It is estimated that children with ADD constitute 3% to 5% of the current school-age population, which would represent 1.35 to 2.25 million children. Most experts agree that ADD is a neurobiological disorder that can have multiple causes. Research indicates that children with ADD are likely to have a biological relative with ADD. In addition, evidence also suggests that neurologic, neurochemical or, in some cases, toxic factors may be involved. Other factors such as medical conditions, medication side effects, familial functioning, or environmental conditions may exacerbate an existing disorder or contribute to the development of ADD-like problems in some children (Parker, 1992).
As with all other disabling conditions, evaluation of children suspected of having ADD should be a multistep, multidisciplinary procedure. First the assessment should determine whether a child meets criteria for diagnosis of ADD; then, further assessment should determine the degree to which the child’s educational performance is adversely affected. This information will help determine what types of educational services are necessary to assist the student.
The first step requires gathering information about the child from a number of sources and in a variety of ways. Medical information; parent or guardian descriptions of the child’s physical, mental, social, and emotional development; school information; descriptions of social behavior and classroom adjustment; and assessment of the child’s cognitive functioning are essential to making an accurate diagnosis. Because the behavior of children thought to have ADD can vary widely in different situations and environments, experts recommend obtaining information from many sources, and observing the child in different settings and at different times. Evaluations of children suspected of having ADD often include rating scales completed by parents and teachers.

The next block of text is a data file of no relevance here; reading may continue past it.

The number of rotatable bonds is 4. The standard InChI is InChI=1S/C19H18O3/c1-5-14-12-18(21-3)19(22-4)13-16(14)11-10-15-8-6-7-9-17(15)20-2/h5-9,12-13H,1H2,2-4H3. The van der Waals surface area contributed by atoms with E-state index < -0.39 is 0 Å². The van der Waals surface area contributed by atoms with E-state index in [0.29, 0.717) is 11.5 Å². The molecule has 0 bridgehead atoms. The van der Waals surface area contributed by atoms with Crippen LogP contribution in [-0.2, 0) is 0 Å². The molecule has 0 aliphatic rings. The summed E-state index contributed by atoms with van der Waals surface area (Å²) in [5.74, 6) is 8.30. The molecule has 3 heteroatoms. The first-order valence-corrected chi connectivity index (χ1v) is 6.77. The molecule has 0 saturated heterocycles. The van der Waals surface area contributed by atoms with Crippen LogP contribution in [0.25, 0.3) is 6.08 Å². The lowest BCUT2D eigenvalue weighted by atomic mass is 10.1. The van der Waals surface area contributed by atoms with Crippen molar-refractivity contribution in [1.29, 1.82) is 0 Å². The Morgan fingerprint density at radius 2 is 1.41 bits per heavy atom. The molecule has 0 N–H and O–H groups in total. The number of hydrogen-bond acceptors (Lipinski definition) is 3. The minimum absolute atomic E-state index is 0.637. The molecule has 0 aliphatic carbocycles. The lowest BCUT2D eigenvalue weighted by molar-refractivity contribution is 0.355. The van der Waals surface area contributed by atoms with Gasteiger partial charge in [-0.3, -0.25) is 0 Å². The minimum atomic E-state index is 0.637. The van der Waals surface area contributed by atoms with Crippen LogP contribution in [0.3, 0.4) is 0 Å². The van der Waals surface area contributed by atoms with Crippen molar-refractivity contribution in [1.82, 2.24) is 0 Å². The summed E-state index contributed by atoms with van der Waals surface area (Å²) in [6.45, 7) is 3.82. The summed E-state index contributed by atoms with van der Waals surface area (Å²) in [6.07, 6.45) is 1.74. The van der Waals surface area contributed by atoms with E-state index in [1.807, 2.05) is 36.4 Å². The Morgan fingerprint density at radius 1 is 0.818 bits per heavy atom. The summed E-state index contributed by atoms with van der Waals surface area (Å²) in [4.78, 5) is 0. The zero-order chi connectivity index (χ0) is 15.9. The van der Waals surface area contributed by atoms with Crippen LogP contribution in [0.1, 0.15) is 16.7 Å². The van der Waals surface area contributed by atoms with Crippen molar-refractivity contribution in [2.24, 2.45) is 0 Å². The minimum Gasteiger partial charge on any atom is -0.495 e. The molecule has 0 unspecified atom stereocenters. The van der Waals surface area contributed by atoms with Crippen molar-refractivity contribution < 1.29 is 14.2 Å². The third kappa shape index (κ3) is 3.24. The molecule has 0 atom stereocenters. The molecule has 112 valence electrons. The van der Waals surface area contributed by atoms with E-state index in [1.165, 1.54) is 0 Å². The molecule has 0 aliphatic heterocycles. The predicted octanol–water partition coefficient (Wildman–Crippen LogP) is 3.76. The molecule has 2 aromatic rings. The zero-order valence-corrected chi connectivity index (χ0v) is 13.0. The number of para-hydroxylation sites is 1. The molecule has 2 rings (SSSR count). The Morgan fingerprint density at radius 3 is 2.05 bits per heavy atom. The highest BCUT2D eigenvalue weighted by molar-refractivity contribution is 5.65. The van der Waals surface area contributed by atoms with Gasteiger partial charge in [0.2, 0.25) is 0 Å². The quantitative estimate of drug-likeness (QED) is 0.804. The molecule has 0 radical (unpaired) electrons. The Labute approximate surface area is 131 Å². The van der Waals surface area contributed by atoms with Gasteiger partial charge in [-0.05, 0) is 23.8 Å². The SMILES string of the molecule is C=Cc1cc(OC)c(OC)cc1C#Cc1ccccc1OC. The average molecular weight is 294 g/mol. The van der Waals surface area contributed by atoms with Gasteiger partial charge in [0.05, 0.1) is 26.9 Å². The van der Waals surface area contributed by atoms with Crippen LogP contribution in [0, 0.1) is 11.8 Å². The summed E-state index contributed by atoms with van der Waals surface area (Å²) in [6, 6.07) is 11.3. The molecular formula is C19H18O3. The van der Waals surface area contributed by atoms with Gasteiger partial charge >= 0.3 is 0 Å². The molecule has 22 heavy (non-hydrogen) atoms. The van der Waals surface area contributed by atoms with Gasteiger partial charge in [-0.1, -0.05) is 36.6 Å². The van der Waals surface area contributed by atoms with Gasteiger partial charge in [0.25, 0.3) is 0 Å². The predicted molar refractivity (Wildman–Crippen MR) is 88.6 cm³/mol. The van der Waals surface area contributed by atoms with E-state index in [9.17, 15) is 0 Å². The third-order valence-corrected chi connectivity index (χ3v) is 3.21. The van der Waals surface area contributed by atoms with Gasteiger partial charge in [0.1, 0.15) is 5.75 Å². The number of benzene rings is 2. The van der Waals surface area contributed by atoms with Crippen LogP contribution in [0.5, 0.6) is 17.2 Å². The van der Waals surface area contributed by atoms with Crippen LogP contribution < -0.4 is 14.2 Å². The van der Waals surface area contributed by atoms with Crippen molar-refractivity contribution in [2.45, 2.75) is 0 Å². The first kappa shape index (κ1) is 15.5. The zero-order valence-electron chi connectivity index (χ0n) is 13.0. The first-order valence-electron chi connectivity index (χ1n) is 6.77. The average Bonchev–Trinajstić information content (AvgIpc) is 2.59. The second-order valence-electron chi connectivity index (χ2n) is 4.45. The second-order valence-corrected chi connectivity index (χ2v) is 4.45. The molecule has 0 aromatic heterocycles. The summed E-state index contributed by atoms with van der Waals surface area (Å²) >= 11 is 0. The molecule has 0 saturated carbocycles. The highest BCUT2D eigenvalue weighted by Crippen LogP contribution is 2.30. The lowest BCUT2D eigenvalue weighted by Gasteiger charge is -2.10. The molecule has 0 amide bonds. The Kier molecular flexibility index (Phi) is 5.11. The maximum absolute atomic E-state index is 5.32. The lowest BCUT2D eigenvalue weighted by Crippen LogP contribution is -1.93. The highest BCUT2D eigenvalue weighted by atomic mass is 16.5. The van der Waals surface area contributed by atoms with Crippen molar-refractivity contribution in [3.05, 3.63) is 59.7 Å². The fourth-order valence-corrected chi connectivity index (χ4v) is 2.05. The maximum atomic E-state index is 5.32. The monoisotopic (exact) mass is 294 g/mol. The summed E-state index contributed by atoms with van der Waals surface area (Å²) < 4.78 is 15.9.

Schools must provide appropriate educational services to students who have been identified as having ADD. In September 1991, the Department of Education issued a policy clarification on the topic of children with attention deficit disorder (Davila, Williams, & MacDonalt, 1991). The memorandum was intended to clarify state and local responsibility under federal law for meeting the needs of children with ADD in the educational system as a whole. The responsibility for meeting the educational needs of children with ADD rests with the entire educational system, not just with particular sectors. Thus, if the needs of these children are to be fully met in the schools (whether through general or special education programs), increased coordination, collaboration, and consultation will have to occur among regular educators, special educators, administrators, and related services personnel. The report recognizes that:
- regular classroom teachers are important in identifying appropriate educational adaptations and interventions for many children with ADD.
- State and local districts should take the necessary steps to promote coordination between special education and regular education programs.